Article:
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Education in Seychelles

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In the early years of Seychelles, there had been little formal education available for the people.  Schools were not present until the mid 1800s when both the Roman Catholics and Anglicans opened mission schools for the Seychelles people in 1851.  These mission schools were allowed to operate with monks and nuns from abroad as teachers.  In 1944, the government started to be responsible for the school systems but let the missionaries continue their work in teaching.  The first technical college was opened in 1970.  As a result, the country produced more locally trained teachers as many new schools were being established.

  The government upgraded its efforts towards better education throughout the years.  In 1981, a new system of free education for the people was placed in effect that required children starting in age 5 for grades 1 to 9 to attend school.  This has been widely accepted by the Seychelles people.  About 90% of children age 4 attend nursery in anticipation for their elementary education.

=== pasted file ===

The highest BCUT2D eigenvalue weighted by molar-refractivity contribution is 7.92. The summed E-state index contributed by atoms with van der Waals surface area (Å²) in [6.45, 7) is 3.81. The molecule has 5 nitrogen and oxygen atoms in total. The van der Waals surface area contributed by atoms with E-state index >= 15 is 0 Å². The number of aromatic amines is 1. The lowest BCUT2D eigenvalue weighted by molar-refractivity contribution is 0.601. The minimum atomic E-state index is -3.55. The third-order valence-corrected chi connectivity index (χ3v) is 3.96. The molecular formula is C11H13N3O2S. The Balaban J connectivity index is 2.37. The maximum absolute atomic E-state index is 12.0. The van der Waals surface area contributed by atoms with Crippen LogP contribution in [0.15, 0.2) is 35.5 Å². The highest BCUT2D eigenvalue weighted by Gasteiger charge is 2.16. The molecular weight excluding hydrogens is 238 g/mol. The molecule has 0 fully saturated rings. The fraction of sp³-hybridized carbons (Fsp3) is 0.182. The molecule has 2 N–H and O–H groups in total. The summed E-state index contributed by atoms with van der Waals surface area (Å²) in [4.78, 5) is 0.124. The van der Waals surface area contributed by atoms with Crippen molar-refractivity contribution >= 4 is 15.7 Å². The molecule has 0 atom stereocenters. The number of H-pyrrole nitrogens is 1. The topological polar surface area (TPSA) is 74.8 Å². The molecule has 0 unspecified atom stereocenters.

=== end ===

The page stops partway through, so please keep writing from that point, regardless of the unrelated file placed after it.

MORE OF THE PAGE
In the late 1980s, the literacy rate of the country rose to 90% of school-aged children.  The government promoted adult literacy programs thoroughly for those who had not been taught to read nor write when they were children.  The adult literacy classes catapulted the adult literacy rate to 60% and then to 85% in 1991.

  The public school system is comprised of 23 crèches, 25 primary schools and 13 secondary schools scattered in Mahé, Praslin, La Digue and Silhouette.  There are also 3 private schools located in Mahé namely École Française, International School and the Independent school.  The country also has 7 post-secondary schools, all of them non-tertiary.  The government has plans to open up its own university in the islands in cooperation of the University of London.

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